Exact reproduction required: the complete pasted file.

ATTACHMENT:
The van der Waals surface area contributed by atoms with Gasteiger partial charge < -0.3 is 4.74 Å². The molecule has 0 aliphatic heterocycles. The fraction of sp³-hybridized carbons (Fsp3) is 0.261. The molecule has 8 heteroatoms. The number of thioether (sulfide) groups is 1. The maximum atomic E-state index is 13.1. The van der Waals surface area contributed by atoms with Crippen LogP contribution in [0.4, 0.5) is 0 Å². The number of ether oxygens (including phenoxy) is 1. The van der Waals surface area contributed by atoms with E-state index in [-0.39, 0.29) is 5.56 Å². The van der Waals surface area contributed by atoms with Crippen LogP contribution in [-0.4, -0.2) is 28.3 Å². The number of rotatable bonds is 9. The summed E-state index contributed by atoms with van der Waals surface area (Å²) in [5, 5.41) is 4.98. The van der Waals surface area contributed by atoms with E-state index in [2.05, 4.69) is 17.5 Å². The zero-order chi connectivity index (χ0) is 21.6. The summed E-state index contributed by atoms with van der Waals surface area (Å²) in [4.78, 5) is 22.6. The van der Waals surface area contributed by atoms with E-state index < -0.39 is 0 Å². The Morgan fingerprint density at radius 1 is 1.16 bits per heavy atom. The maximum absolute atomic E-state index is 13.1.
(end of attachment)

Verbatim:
The van der Waals surface area contributed by atoms with Gasteiger partial charge < -0.3 is 4.74 Å². The molecule has 0 aliphatic heterocycles. The fraction of sp³-hybridized carbons (Fsp3) is 0.261. The molecule has 8 heteroatoms. The number of thioether (sulfide) groups is 1. The maximum atomic E-state index is 13.1. The van der Waals surface area contributed by atoms with Crippen LogP contribution in [0.4, 0.5) is 0 Å². The number of ether oxygens (including phenoxy) is 1. The van der Waals surface area contributed by atoms with E-state index in [-0.39, 0.29) is 5.56 Å². The van der Waals surface area contributed by atoms with Crippen LogP contribution in [-0.4, -0.2) is 28.3 Å². The number of rotatable bonds is 9. The summed E-state index contributed by atoms with van der Waals surface area (Å²) in [5, 5.41) is 4.98. The van der Waals surface area contributed by atoms with E-state index in [2.05, 4.69) is 17.5 Å². The zero-order chi connectivity index (χ0) is 21.6. The summed E-state index contributed by atoms with van der Waals surface area (Å²) in [4.78, 5) is 22.6. The van der Waals surface area contributed by atoms with E-state index < -0.39 is 0 Å². The Morgan fingerprint density at radius 1 is 1.16 bits per heavy atom. The maximum absolute atomic E-state index is 13.1.